Disney and Vince Gilligan Team Up for 'Jack and The Beanstalk'

by Laurie Ulster
Originally Published: 

Maybe not. Dig a little deeper, and it starts to make sense. Reread the original fairy tale and you’ll see that our man Jack is something of an anti-hero himself. He has more than one thing in common with Walter White.

1. They both make poor decisions.

Like Walter White, Jack’s got a money problem. Walter finds out he has terminal cancer that requires expensive treatment, but still turns down a good job (with great health insurance) when college buddy Elliott Schwartz offers it to him. For some reason, he thinks that accepting “charity” in the form of a job he’s actually qualified for is worse than cooking methamphetamine. He even turns down Elliot’s offer to pay for his cancer treatment, out of some type of misplaced pride. Jack has no such pride. but he does trade in a perfectly good milking cow for a handful of magic beans.

2. They both turn to crime.

Walter cooks meth. Jack steals.

It’s easy to think of Jack as a poor kid who triumphs over a brutish ogre, but really, he’s the one who starts all the trouble. Once he climbs to the top of the beanstalk, he begs a free breakfast from the giant’s wife, then steals some gold and scoots back down to his mom. What a way to show his gratitude.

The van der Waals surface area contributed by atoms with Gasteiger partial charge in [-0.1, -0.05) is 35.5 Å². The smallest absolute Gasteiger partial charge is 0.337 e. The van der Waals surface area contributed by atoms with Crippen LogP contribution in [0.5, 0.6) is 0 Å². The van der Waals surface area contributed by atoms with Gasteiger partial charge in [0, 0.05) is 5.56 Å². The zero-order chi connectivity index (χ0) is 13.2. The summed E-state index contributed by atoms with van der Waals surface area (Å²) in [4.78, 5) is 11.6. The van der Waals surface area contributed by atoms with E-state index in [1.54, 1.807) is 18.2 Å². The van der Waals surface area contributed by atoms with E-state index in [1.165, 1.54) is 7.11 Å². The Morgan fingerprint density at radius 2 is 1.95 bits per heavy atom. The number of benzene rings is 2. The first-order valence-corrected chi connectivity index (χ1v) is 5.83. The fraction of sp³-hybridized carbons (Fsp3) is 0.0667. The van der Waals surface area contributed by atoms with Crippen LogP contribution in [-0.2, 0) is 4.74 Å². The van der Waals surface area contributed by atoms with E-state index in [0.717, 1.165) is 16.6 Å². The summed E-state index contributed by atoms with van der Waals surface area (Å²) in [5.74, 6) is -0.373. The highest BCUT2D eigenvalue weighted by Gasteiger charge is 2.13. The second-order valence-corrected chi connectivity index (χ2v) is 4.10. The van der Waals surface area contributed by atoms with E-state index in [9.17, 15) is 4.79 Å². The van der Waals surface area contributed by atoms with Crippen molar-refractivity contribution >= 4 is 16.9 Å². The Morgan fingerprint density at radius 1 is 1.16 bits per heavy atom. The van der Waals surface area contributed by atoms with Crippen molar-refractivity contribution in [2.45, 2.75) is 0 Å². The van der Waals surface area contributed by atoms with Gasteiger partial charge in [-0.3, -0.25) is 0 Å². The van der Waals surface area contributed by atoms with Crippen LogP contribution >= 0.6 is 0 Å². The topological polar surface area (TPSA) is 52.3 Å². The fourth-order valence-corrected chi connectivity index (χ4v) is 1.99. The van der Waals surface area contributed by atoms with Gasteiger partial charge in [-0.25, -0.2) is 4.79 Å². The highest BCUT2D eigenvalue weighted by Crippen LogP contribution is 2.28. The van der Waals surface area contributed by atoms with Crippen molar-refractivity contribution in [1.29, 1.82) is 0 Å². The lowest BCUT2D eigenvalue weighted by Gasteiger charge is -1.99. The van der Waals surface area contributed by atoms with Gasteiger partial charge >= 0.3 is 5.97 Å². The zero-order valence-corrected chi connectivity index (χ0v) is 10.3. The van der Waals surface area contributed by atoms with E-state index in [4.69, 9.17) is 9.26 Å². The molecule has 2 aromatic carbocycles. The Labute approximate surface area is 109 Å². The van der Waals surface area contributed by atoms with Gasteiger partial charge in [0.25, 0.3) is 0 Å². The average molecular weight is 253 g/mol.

3. Their criminal behavior starts small, then picks up steam.

Walter starts out as a high school chemistry teacher, and by the end of the first Breaking Bad episode, he’s already made his own illegal drugs and killed somebody.

Jack takes more than a day or two to get going, but when he runs out of gold, he goes back up the beanstalk and steals the hen that lays the golden eggs. Then he runs off with the giant’s harp, too, even though it doesn’t want to go and keeps calling out for its master.

4. They both get really, really rich from their crimes.

Walter goes from working at a high school and a car wash to earning millions from his illegal activities.

Jack not only lives happily ever after from a financial standpoint, thanks to the golden harp and his neverending supply of golden eggs, he uses his newfound wealth to score himself a princess bride.

That’s where their paths diverge. Things don’t turn out quite as well for Walter.

So yeah, I know we’re used to seeing really cute versions of Jack and The Beanstalk, like the 1947 version starring Mickey Mouse. But times have changed, and Vince Gilligan may be just the right man to give this tale the darker spin that’s always lurked beneath the surface.

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